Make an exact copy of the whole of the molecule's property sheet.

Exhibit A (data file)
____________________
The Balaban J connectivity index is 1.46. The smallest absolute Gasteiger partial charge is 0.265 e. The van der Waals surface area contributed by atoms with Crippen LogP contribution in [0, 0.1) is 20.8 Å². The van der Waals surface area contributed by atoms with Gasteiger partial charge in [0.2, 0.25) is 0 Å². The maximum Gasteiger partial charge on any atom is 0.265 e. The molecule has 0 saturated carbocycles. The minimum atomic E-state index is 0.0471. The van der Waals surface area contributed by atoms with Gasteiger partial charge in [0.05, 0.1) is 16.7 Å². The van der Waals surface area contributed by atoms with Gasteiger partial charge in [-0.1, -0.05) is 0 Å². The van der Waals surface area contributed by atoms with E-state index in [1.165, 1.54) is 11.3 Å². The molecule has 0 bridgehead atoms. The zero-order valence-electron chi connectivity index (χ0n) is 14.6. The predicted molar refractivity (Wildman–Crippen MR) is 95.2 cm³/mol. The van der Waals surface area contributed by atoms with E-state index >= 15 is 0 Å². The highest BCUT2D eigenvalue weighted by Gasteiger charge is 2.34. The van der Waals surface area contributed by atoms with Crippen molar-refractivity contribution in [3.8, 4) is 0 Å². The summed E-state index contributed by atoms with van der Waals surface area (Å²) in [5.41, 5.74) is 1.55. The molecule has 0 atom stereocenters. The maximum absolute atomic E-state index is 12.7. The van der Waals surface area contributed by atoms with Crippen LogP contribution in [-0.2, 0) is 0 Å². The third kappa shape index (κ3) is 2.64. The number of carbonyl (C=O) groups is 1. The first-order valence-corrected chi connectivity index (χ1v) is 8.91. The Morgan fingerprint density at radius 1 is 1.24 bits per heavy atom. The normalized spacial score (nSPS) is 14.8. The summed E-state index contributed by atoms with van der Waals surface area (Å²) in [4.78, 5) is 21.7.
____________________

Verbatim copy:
The Balaban J connectivity index is 1.46. The smallest absolute Gasteiger partial charge is 0.265 e. The van der Waals surface area contributed by atoms with Crippen LogP contribution in [0, 0.1) is 20.8 Å². The van der Waals surface area contributed by atoms with Gasteiger partial charge in [0.2, 0.25) is 0 Å². The maximum Gasteiger partial charge on any atom is 0.265 e. The molecule has 0 saturated carbocycles. The minimum atomic E-state index is 0.0471. The van der Waals surface area contributed by atoms with Gasteiger partial charge in [0.05, 0.1) is 16.7 Å². The van der Waals surface area contributed by atoms with Gasteiger partial charge in [-0.1, -0.05) is 0 Å². The van der Waals surface area contributed by atoms with E-state index in [1.165, 1.54) is 11.3 Å². The molecule has 0 bridgehead atoms. The zero-order valence-electron chi connectivity index (χ0n) is 14.6. The predicted molar refractivity (Wildman–Crippen MR) is 95.2 cm³/mol. The van der Waals surface area contributed by atoms with E-state index >= 15 is 0 Å². The highest BCUT2D eigenvalue weighted by Gasteiger charge is 2.34. The van der Waals surface area contributed by atoms with Crippen molar-refractivity contribution in [3.8, 4) is 0 Å². The summed E-state index contributed by atoms with van der Waals surface area (Å²) in [5.41, 5.74) is 1.55. The molecule has 0 atom stereocenters. The maximum absolute atomic E-state index is 12.7. The van der Waals surface area contributed by atoms with Crippen LogP contribution in [-0.2, 0) is 0 Å². The third kappa shape index (κ3) is 2.64. The number of carbonyl (C=O) groups is 1. The first-order valence-corrected chi connectivity index (χ1v) is 8.91. The Morgan fingerprint density at radius 1 is 1.24 bits per heavy atom. The normalized spacial score (nSPS) is 14.8. The summed E-state index contributed by atoms with van der Waals surface area (Å²) in [4.78, 5) is 21.7.